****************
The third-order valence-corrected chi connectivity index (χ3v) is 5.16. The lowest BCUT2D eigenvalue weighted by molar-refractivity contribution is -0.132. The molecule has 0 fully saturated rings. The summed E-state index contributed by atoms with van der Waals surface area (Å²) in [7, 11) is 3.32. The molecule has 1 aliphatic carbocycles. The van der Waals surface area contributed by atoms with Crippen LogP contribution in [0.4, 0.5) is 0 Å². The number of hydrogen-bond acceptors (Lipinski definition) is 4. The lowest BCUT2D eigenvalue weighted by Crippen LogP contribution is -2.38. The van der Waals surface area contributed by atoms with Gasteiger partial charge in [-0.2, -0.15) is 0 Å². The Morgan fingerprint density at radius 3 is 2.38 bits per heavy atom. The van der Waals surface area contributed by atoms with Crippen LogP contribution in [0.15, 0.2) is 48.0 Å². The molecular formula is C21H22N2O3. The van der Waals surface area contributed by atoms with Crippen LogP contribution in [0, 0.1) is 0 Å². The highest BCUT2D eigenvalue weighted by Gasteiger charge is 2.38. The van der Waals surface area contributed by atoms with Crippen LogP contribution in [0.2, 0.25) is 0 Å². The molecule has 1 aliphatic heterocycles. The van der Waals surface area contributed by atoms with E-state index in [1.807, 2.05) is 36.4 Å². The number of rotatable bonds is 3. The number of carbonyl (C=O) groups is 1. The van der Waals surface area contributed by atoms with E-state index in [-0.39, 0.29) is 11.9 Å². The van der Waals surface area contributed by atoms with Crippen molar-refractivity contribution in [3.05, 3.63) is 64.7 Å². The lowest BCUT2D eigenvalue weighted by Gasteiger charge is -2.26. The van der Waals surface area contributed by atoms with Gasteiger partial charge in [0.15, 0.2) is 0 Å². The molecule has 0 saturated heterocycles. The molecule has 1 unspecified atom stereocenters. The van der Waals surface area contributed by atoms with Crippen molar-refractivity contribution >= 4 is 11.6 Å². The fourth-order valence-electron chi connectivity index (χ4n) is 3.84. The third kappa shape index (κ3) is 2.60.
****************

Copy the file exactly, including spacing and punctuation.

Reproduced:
The third-order valence-corrected chi connectivity index (χ3v) is 5.16. The lowest BCUT2D eigenvalue weighted by molar-refractivity contribution is -0.132. The molecule has 0 fully saturated rings. The summed E-state index contributed by atoms with van der Waals surface area (Å²) in [7, 11) is 3.32. The molecule has 1 aliphatic carbocycles. The van der Waals surface area contributed by atoms with Crippen LogP contribution in [0.4, 0.5) is 0 Å². The number of hydrogen-bond acceptors (Lipinski definition) is 4. The lowest BCUT2D eigenvalue weighted by Crippen LogP contribution is -2.38. The van der Waals surface area contributed by atoms with Gasteiger partial charge in [-0.2, -0.15) is 0 Å². The Morgan fingerprint density at radius 3 is 2.38 bits per heavy atom. The van der Waals surface area contributed by atoms with Crippen LogP contribution in [0.15, 0.2) is 48.0 Å². The molecular formula is C21H22N2O3. The van der Waals surface area contributed by atoms with Crippen LogP contribution in [0, 0.1) is 0 Å². The highest BCUT2D eigenvalue weighted by Gasteiger charge is 2.38. The van der Waals surface area contributed by atoms with Crippen LogP contribution in [0.2, 0.25) is 0 Å². The molecule has 1 aliphatic heterocycles. The van der Waals surface area contributed by atoms with E-state index in [1.807, 2.05) is 36.4 Å². The number of rotatable bonds is 3. The number of carbonyl (C=O) groups is 1. The van der Waals surface area contributed by atoms with E-state index in [-0.39, 0.29) is 11.9 Å². The van der Waals surface area contributed by atoms with Crippen molar-refractivity contribution in [3.05, 3.63) is 64.7 Å². The lowest BCUT2D eigenvalue weighted by Gasteiger charge is -2.26. The van der Waals surface area contributed by atoms with Gasteiger partial charge in [0.15, 0.2) is 0 Å². The molecule has 0 saturated heterocycles. The molecule has 1 unspecified atom stereocenters. The van der Waals surface area contributed by atoms with Crippen molar-refractivity contribution >= 4 is 11.6 Å². The fourth-order valence-electron chi connectivity index (χ4n) is 3.84. The third kappa shape index (κ3) is 2.60.